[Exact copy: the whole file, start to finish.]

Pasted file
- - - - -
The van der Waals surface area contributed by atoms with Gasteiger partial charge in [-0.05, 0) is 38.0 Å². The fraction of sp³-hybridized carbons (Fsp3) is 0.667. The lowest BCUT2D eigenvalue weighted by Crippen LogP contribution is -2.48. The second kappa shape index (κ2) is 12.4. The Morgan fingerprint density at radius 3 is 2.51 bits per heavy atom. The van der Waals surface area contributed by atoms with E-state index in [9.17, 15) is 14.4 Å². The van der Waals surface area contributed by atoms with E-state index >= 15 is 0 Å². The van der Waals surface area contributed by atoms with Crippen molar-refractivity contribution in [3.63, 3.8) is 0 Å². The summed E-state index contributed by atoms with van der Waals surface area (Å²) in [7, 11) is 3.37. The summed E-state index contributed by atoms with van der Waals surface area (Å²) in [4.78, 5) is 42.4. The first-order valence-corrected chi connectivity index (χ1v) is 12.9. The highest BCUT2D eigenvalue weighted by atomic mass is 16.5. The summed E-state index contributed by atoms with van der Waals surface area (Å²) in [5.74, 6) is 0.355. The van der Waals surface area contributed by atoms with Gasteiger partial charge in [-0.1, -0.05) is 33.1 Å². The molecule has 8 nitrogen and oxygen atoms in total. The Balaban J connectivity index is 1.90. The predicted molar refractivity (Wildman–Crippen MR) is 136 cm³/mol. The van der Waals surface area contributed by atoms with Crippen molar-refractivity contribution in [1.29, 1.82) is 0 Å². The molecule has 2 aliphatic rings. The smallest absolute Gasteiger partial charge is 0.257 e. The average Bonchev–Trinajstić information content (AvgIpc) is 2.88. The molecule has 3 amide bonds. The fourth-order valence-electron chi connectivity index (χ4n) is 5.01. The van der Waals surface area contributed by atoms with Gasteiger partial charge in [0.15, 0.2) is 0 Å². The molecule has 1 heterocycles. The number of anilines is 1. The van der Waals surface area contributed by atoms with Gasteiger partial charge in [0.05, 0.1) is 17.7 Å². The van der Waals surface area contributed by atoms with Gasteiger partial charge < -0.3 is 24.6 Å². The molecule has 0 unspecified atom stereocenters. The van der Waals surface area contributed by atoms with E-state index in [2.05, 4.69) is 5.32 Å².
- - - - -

The van der Waals surface area contributed by atoms with Gasteiger partial charge in [-0.05, 0) is 38.0 Å². The fraction of sp³-hybridized carbons (Fsp3) is 0.667. The lowest BCUT2D eigenvalue weighted by Crippen LogP contribution is -2.48. The second kappa shape index (κ2) is 12.4. The Morgan fingerprint density at radius 3 is 2.51 bits per heavy atom. The van der Waals surface area contributed by atoms with E-state index in [9.17, 15) is 14.4 Å². The van der Waals surface area contributed by atoms with E-state index >= 15 is 0 Å². The van der Waals surface area contributed by atoms with Crippen molar-refractivity contribution in [3.63, 3.8) is 0 Å². The summed E-state index contributed by atoms with van der Waals surface area (Å²) in [7, 11) is 3.37. The summed E-state index contributed by atoms with van der Waals surface area (Å²) in [4.78, 5) is 42.4. The first-order valence-corrected chi connectivity index (χ1v) is 12.9. The highest BCUT2D eigenvalue weighted by atomic mass is 16.5. The summed E-state index contributed by atoms with van der Waals surface area (Å²) in [5.74, 6) is 0.355. The van der Waals surface area contributed by atoms with Gasteiger partial charge in [-0.1, -0.05) is 33.1 Å². The molecule has 8 nitrogen and oxygen atoms in total. The Balaban J connectivity index is 1.90. The predicted molar refractivity (Wildman–Crippen MR) is 136 cm³/mol. The van der Waals surface area contributed by atoms with Crippen molar-refractivity contribution in [1.29, 1.82) is 0 Å². The molecule has 2 aliphatic rings. The smallest absolute Gasteiger partial charge is 0.257 e. The average Bonchev–Trinajstić information content (AvgIpc) is 2.88. The molecule has 3 amide bonds. The fourth-order valence-electron chi connectivity index (χ4n) is 5.01. The van der Waals surface area contributed by atoms with Gasteiger partial charge in [0.15, 0.2) is 0 Å². The molecule has 1 heterocycles. The number of anilines is 1. The van der Waals surface area contributed by atoms with Gasteiger partial charge in [0.05, 0.1) is 17.7 Å². The van der Waals surface area contributed by atoms with Gasteiger partial charge < -0.3 is 24.6 Å². The molecule has 0 unspecified atom stereocenters. The van der Waals surface area contributed by atoms with E-state index in [2.05, 4.69) is 5.32 Å².